The Importance of Being Up To Date with Traffic Laws

Traffic laws have changed a fair amount to accommodate new knowledge and technology for traffic safety. Picking up a driving guide occasionally and reading it may be interesting and surprising as to what is expected of you.

If you have kept updating your car, you probably noticed that the cars are more fuel efficient, very comfortable, but it is hard to see out of the back window more than usual. The newer cars are safer, because of the design of crumple zones and side impact protection systems.

Precaution on Steering Wheel and Passenger Side Air Bags

These systems were designed to stop a 180 lbs. man from hitting the steering wheel at 60 kmh. If you are lighter than the intended weight these systems can sometimes hurt you in the event of a collision. If you weigh in at 110 lbs. or less, you may need to have an off switch put onto your airbag. Children should be put into the rear center seat as this is the best place for protection. As a driving instructor teaching at our driving schools in North and West Vancouver, I have noticed that people have a tendency to put their hand inside of the wheel. The deployment of the air bag during a collision can be a real danger as it comes out at 300 km/h to an arm that resting across the wheel. It is always advised to keep your hands at the 9 o’clock and 3 o’clock positions to maintain maximum control over the car at all times and to protect your body in the event of a collision.

Contact North Shore Driving School to Break Your Bad Driving Habits!

Call our car division driving school today to schedule a refresher course to learn how to break your bad driving habits. Our professional instructors will work with you to help you prepare for your GLP driving test or recertification exam for seniors looking to renew their license. Call or visit us today in North Vancouver for our senior driving refresher course in the North Shore area.

Technology and Changes in the Driving World: Traffic Sensors

Traffic sensors have been around the North Shore since the late 80’s early 90’s, but most people are not familiar with them unless they have taken lessons with a reputable driving school or a defensive driving course in North or West Vancouver. Traffic sensors were introduced as mass detectors. They detect the presence of cars, not their weight. People would get out of their cars and started jumping on the sensor area, to no avail. The traffic sensor is an electrical loop creating a magnetic field that detects the presence of a car. Motorcycles do not have a sufficient amount mass of steel to trip the sensor, so motorcyclists need to wave the next car forward onto the sensor.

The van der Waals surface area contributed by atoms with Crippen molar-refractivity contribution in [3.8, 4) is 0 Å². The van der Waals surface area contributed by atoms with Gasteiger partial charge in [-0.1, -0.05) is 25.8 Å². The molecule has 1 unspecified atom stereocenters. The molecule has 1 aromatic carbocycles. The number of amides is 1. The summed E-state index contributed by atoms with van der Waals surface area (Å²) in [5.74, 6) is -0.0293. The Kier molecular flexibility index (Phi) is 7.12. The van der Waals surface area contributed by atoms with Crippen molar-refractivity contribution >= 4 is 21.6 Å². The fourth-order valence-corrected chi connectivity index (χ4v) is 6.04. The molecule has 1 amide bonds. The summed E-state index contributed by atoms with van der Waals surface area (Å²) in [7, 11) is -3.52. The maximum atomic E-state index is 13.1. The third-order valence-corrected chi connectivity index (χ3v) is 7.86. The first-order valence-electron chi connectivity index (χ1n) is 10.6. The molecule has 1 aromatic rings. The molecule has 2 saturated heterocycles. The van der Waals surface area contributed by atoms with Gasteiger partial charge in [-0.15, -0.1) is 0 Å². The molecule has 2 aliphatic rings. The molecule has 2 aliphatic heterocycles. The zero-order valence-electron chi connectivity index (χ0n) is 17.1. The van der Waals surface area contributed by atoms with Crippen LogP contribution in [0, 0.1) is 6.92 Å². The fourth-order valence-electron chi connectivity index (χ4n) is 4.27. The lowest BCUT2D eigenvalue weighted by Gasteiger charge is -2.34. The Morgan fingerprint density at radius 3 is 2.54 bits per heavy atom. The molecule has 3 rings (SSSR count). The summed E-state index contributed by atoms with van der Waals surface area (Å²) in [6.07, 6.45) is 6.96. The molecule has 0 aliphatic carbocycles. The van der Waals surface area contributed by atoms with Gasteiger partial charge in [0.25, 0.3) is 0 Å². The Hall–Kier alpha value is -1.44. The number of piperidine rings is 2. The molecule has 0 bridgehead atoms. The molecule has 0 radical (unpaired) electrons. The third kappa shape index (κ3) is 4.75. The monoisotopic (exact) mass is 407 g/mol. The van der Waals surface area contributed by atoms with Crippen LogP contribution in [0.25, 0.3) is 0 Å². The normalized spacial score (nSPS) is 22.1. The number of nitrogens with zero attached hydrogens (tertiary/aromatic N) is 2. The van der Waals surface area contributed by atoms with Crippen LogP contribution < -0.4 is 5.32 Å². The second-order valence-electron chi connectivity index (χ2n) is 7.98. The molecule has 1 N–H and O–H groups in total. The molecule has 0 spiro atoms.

The sensor can be noticed by a round circle that has been carved into the asphalt, older sensors can be diamond shaped or in a sideways figure of eight pattern. The sensor is placed at the stop line and sometimes before the stop line to detect the presence of two or more cars.

How Much Room Do I Leave Between My Car and an Intersection with a Traffic Sensor?

When the sensors came out and the rear center light was mandatory on new vehicles, the common safe driving practice was to stop one car length back from the stop line to prevent being pushed into the intersection when rear ended. This did not work well with the sensors as if you were one car length back the sensor saw nothing to change the light. More than once I’ve had to get out of my car and tell other motorists to move forward.

The main purpose of the sensors was to improve traffic flow and adjust to the traffic in real time. The main premise of this is as a vehicle passes in either direction over the sensor every 3 ½ to 4 seconds the light would hold green for up to one minute. This made predictions of the traffic light easier. Following distances have been adjusted to 2 to 4 seconds because of this.

The timing of the lights is usually set to the speed limit of the traffic (50 km/h), except in high pedestrian traffic areas, in that case 1.5 meter/second. Sections of Lonsdale Avenue, North Vancouver, BC and Broadway Avenue, Vancouver, BC are like that.

Buses are detected by a low resolution camera, thereby giving a transit priority light to the buses, as in east bound on Marine Dr. in West Vancouver, BC.

Contact North Shore Driving School Today!

Newer technology now allows sensor equipped intersections to communicate with one another to improve traffic flow. Now more than ever, the slow driver is not appreciated on the road. Going with the flow is better. Contact North Shore Driving School today for a GLP driving course in North Vancouver or call our Car Division on 1821 Lonsdale Avenue in for senior citizen driving refresher courses in the North Shore area.